Next week, China's majority ethnic group, the Han, will celebrate the Olympic torch's arrival on Mt. Everest. It will be a pinnacle experience, literally, for a people who see the Beijing Games as their ascendency to restored world glory. One problem, though: Everest's peak is in Tibet.
China's bursts of Han nationalism – often resulting in violent indignation – have been marked by such contradictions. Popular calls to boycott Western imports over the recent pro-Tibet actions against the torch, for instance, have been squashed by officials – to prevent boycotts of Chinese exports.
A more worrisome conundrum for China's leaders is that their own past attempts to incite domestic anger at other countries – mainly Japan and the US – have now opened the door to grass-roots protests that can quickly escalate with private mobilization over the Internet. The Communist Party, which has intensified "patriotic" indoctrination since 1994, has lately insisted on what they term "rational" nationalism.
Two weeks ago, for instance, Internet-driven protests almost got out of hand in several Chinese cities against French-owned Carrefour supermarkets. People were upset at actions in Paris against the torch relay and a famous Chinese athlete. A follow-up protest against Carrefour May 1 was contained by officials who banned online searches for the word Carrefour.
The real rub for the party: Unfettered nationalism might cause people to turn against it. Officials are busy enough suppressing hundreds of local protests a year by farmers and workers increasingly venting anger at misrule, inflation, land grabs, or graft. And during the Tibet crisis of the past few weeks, China has seen zealous protesters turn on fellow Chinese who don't take a hard line. One Chinese student at Duke University who tried to mediate between pro-Tibet and pro-China activists on campus was called a traitor back home, and her family there was threatened.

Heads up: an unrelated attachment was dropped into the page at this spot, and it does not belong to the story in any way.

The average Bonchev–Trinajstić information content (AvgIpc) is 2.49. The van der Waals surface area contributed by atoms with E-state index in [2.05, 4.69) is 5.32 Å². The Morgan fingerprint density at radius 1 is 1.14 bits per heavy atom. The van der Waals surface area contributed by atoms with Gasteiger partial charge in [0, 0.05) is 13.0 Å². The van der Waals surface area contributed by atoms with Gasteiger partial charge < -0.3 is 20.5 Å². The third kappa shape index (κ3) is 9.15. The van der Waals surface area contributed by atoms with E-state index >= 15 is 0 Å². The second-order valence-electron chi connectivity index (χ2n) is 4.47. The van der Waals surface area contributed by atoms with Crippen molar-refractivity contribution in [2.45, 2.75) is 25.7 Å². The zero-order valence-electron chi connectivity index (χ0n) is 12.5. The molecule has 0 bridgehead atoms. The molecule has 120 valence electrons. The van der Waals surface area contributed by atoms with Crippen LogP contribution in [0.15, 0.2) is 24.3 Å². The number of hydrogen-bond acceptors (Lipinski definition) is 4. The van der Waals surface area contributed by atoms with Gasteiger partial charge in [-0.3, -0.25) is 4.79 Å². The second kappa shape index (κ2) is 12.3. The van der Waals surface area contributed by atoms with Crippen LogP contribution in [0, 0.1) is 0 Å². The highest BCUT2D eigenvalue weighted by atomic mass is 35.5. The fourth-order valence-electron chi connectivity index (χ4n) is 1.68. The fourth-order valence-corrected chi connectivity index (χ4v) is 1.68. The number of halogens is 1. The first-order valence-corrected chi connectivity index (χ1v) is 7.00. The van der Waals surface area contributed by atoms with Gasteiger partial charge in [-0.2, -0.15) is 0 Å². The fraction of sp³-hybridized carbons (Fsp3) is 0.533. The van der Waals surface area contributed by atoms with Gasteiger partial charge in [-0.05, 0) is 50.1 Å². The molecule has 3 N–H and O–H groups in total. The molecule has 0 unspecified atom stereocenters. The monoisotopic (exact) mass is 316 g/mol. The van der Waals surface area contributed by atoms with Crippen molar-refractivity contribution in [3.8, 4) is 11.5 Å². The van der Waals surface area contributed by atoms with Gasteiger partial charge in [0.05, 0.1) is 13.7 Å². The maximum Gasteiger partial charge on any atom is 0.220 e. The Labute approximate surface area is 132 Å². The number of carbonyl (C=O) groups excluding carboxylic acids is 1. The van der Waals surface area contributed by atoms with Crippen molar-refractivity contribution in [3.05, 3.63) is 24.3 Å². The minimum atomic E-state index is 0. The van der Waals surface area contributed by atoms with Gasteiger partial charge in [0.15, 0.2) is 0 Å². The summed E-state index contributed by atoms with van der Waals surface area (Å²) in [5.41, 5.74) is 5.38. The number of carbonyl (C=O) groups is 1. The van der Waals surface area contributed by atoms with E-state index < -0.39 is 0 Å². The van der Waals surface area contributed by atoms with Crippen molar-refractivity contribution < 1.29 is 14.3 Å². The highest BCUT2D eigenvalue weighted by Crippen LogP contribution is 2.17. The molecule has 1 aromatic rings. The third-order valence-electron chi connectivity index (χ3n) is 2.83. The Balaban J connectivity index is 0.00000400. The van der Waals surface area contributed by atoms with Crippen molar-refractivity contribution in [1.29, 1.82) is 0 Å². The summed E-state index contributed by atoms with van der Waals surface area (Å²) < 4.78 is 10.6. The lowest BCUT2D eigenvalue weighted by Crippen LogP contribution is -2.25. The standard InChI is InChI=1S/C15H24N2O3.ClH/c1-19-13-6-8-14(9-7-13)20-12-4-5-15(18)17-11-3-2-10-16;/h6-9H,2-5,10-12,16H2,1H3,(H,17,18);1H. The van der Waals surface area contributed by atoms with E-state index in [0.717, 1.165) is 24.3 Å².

The party's difficulty lies in defining a "rational" identity for a country that suppresses non-Han minorities (about 8 percent of the population) and floods the Muslim west and Tibet with Han Chinese (thus the anti-Han riots in March).
Near-xenophobic nationalism is a useful tool to unify a land of 1.3 billion people. It provides cover for official mistakes and jailing of dissidents. But aggressive action against foreigners only portrays China as a bully, hurting its "peaceful rise" to power – especially just before the Olympics. A recent poll showed that Europeans now see China as the world's biggest threat to world stability.
Foreign talk of boycotting the Olympics, and thus marring China's "coming out" party as an economic giant, only fuels nationalist anger and revives memories of past humiliations by foreign powers. Beijing might become less cooperative on trade, nuclear proliferation, and other issues, and not be a "stakeholder" in global affairs.
China's potential to implode under its nationalism is, ironically, a result of the party's insecure grip on power and thus its need to command authority by lighting a patriotic torch. But love of country should not mean hatred of others.
When the Olympic torch finally reaches Beijing Aug. 8, will the Chinese see it as the world's? Or as their own?